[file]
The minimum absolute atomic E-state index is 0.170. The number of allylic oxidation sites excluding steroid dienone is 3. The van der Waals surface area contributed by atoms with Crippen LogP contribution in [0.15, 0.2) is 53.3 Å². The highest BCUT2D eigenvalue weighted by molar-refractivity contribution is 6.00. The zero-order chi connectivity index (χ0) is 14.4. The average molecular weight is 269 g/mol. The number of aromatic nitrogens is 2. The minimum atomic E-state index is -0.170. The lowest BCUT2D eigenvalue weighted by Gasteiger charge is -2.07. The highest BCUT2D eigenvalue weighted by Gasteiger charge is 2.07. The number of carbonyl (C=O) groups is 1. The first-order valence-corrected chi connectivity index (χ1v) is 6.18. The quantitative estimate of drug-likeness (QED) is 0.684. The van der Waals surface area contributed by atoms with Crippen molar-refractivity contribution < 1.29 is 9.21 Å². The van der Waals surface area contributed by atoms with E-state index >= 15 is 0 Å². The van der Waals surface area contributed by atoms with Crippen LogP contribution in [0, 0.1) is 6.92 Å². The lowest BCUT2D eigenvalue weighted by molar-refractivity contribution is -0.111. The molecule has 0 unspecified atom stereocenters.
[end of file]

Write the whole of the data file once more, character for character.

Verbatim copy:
The minimum absolute atomic E-state index is 0.170. The number of allylic oxidation sites excluding steroid dienone is 3. The van der Waals surface area contributed by atoms with Crippen LogP contribution in [0.15, 0.2) is 53.3 Å². The highest BCUT2D eigenvalue weighted by molar-refractivity contribution is 6.00. The zero-order chi connectivity index (χ0) is 14.4. The average molecular weight is 269 g/mol. The number of aromatic nitrogens is 2. The minimum atomic E-state index is -0.170. The lowest BCUT2D eigenvalue weighted by Gasteiger charge is -2.07. The highest BCUT2D eigenvalue weighted by Gasteiger charge is 2.07. The number of carbonyl (C=O) groups is 1. The first-order valence-corrected chi connectivity index (χ1v) is 6.18. The quantitative estimate of drug-likeness (QED) is 0.684. The van der Waals surface area contributed by atoms with Crippen molar-refractivity contribution < 1.29 is 9.21 Å². The van der Waals surface area contributed by atoms with E-state index >= 15 is 0 Å². The van der Waals surface area contributed by atoms with Crippen LogP contribution in [0, 0.1) is 6.92 Å². The lowest BCUT2D eigenvalue weighted by molar-refractivity contribution is -0.111. The molecule has 0 unspecified atom stereocenters.